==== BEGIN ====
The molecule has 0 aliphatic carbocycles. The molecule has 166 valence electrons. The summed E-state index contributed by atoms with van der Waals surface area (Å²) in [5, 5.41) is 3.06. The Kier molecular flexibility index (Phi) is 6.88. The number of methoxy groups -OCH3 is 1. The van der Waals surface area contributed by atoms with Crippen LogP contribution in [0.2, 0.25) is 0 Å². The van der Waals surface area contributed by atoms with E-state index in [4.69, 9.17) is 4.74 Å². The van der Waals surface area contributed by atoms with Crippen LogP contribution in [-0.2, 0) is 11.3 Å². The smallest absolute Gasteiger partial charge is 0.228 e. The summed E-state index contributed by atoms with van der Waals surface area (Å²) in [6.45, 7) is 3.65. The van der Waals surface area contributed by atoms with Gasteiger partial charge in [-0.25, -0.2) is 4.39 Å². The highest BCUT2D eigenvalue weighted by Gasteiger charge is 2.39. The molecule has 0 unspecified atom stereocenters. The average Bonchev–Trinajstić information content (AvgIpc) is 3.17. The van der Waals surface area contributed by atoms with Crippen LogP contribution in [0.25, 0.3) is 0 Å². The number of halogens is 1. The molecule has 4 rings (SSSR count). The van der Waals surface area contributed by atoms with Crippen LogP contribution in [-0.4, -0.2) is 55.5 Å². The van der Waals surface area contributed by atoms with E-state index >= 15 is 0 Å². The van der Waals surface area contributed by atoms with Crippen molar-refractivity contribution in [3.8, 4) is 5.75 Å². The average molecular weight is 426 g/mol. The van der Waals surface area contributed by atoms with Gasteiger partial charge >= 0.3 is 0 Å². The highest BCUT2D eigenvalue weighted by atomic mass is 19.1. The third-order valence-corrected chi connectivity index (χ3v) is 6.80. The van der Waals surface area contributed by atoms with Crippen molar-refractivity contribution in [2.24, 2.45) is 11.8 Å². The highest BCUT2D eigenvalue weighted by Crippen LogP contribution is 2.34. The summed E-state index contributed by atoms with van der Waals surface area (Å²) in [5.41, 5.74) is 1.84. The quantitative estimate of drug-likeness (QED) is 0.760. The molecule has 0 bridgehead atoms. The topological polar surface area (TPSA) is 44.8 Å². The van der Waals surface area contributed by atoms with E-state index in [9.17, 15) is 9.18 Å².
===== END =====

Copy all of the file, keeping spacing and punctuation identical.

The molecule has 0 aliphatic carbocycles. The molecule has 166 valence electrons. The summed E-state index contributed by atoms with van der Waals surface area (Å²) in [5, 5.41) is 3.06. The Kier molecular flexibility index (Phi) is 6.88. The number of methoxy groups -OCH3 is 1. The van der Waals surface area contributed by atoms with Crippen LogP contribution in [0.2, 0.25) is 0 Å². The van der Waals surface area contributed by atoms with E-state index in [4.69, 9.17) is 4.74 Å². The van der Waals surface area contributed by atoms with Crippen LogP contribution in [-0.2, 0) is 11.3 Å². The smallest absolute Gasteiger partial charge is 0.228 e. The summed E-state index contributed by atoms with van der Waals surface area (Å²) in [6.45, 7) is 3.65. The van der Waals surface area contributed by atoms with Gasteiger partial charge in [-0.25, -0.2) is 4.39 Å². The highest BCUT2D eigenvalue weighted by Gasteiger charge is 2.39. The molecule has 0 unspecified atom stereocenters. The average Bonchev–Trinajstić information content (AvgIpc) is 3.17. The van der Waals surface area contributed by atoms with Crippen LogP contribution in [0.25, 0.3) is 0 Å². The number of halogens is 1. The molecule has 4 rings (SSSR count). The van der Waals surface area contributed by atoms with Crippen LogP contribution in [-0.4, -0.2) is 55.5 Å². The van der Waals surface area contributed by atoms with E-state index >= 15 is 0 Å². The van der Waals surface area contributed by atoms with Crippen molar-refractivity contribution in [3.8, 4) is 5.75 Å². The average molecular weight is 426 g/mol. The van der Waals surface area contributed by atoms with Gasteiger partial charge >= 0.3 is 0 Å². The highest BCUT2D eigenvalue weighted by atomic mass is 19.1. The third-order valence-corrected chi connectivity index (χ3v) is 6.80. The van der Waals surface area contributed by atoms with Crippen molar-refractivity contribution in [2.24, 2.45) is 11.8 Å². The highest BCUT2D eigenvalue weighted by Crippen LogP contribution is 2.34. The summed E-state index contributed by atoms with van der Waals surface area (Å²) in [5.41, 5.74) is 1.84. The quantitative estimate of drug-likeness (QED) is 0.760. The molecule has 0 bridgehead atoms. The topological polar surface area (TPSA) is 44.8 Å². The van der Waals surface area contributed by atoms with E-state index in [9.17, 15) is 9.18 Å².